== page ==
By: Andy Troup
Successfully assessing workloads and placing them in the appropriate private, hybrid, and public cloud environments can make or break a cloud strategy, enabling greater agility and cost efficiency.
In this series, I’ve been reviewing four key areas to consider when performing a workload assessment. In the first three parts, I suggested a framework for classifying workloads as potential candidates for moving to a cloud environment, looked at service portfolio mapping, and examined how to assess the costs and benefits of moving workloads to a target cloud model.
In this final part of the series, let’s take a look at stakeholder analysis. How do you get stakeholder buy-in on your cloud strategy and roadmap?
First, Identify Your Stakeholders
When running a migration project, the first thing you should do is understand who your stakeholders are so you can make a judgment about:
- Risks that specific stakeholders will hold;
- Any unsupportive attitudes they might hold towards the proposed system;
- How they can help indicate the overall socio-political feasibility of the system.
Here’s a sequence you can follow to be sure you have everyone (and their relative influence on the project) accounted for:
- Identify each stakeholder by title and name.
- What are his/her interests?
- What level of influence and power will each have in the project?
- In what capacity might each be most effective for the project?
- How do you plan to communicate with each of them?
Don’t forget: There will be key stakeholders for the entire program of work as well as stakeholders for individual workloads (e.g. business units, application owners etc.).
Different Stakeholder Types
Stakeholders can be divided into four different groups. Each has their own set of concerns and drivers for putting workloads into the cloud:
- Business Stakeholders:
- Concerned about service disruption and service levels.
- Drivers: Reducing costs and time to market.
- Concerned about compliance, risk impact, data security, provider certifications (SOX etc).
- Drivers: Same as their concerns.
- Concerned about technical feasibility.
- Drivers: Greater agility, not just keeping the lights on, but being able to implement more lights due to reduced firefighting, efficiencies, cost controls.
- Concerned about vendor stability/lock-in, SLAs, availability.
- Drivers: Same their concerns.
The more you can understand your stakeholders drivers and especially concerns, the better equipped you are to ensure that they are on-board with your migration programme.
Applying Governance – A Matrix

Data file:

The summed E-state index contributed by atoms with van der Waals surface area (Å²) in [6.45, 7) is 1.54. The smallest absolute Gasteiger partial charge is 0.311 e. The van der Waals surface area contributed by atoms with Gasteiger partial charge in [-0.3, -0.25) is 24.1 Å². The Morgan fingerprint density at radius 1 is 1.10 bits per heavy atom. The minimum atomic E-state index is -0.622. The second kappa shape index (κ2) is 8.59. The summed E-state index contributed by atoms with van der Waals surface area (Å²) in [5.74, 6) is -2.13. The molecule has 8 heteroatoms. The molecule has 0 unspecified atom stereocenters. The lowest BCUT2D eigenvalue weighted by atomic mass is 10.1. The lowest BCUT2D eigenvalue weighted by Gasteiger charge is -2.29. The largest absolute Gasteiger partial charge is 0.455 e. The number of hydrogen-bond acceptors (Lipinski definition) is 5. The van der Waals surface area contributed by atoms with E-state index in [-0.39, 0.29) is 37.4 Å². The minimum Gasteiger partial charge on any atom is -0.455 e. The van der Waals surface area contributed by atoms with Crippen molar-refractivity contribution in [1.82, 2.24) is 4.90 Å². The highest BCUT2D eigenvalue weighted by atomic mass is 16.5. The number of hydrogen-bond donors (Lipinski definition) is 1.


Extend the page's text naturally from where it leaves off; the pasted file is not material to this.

Once you’ve identified your stakeholders and their concerns/drivers, you can place them in a matrix that calibrates their levels of interest and influence. This matrix will help you understand how to monitor and/or manage their concerns:
Take, for example, the case of supporting a decision around the feasibility of migrating your client-server application. Completing a stakeholder analysis will reveal that your proposed cloud migration will have many implications for the organization, including non-technical areas, such as the finance and marketing departments.
Overall, a positive net benefit may be clear to the business development functions of the enterprise and the more junior levels of the IT support functions. Yet the project management and support management functions of the enterprise might see a net zero benefit, while the technical manager and the support engineer functions might see a negative net benefit.
By doing your analysis, though, you will have identified all potential benefits and risks associated with the migration, and thus are able to accurately inform all stakeholders of factors that might either confirm or challenge their initial impressions.
The result: All stakeholders are heard and their perceptions accounted for, but none get to control the outcome without merit.
Remember the following points for successful stakeholder analysis:
- Identify all stakeholders for both your entire program and your individual workloads;
- Understand the concerns and drivers of your various stakeholder types;
- Calibrate your stakeholders’ levels of interest and influence in order to best decide how to monitor and/or manage their concerns.
Finally, this blog is really trying to guide you in who to communicate to, how to communicate with them and when to communicate. If I can leave you with one message it is that communication is key to your success. The more information you can impart, the more confident your stakeholders will be in the success of the project. Tell them:
- Why the project is important;
- How the project will run;
- The benefits for them and their department;
- The benefits for the organization as a whole.
When you’ve finished telling them, start over and tell them again. Communicate, communicate, communicate.
Hopefully this series of articles has provided you with some insight into how to run your migration program with some snippets of information that you can take away and use. If you missed the earlier parts of this series, you can find part one here, part two here, and part three here. Also, check out our list of blogs on workload migration.
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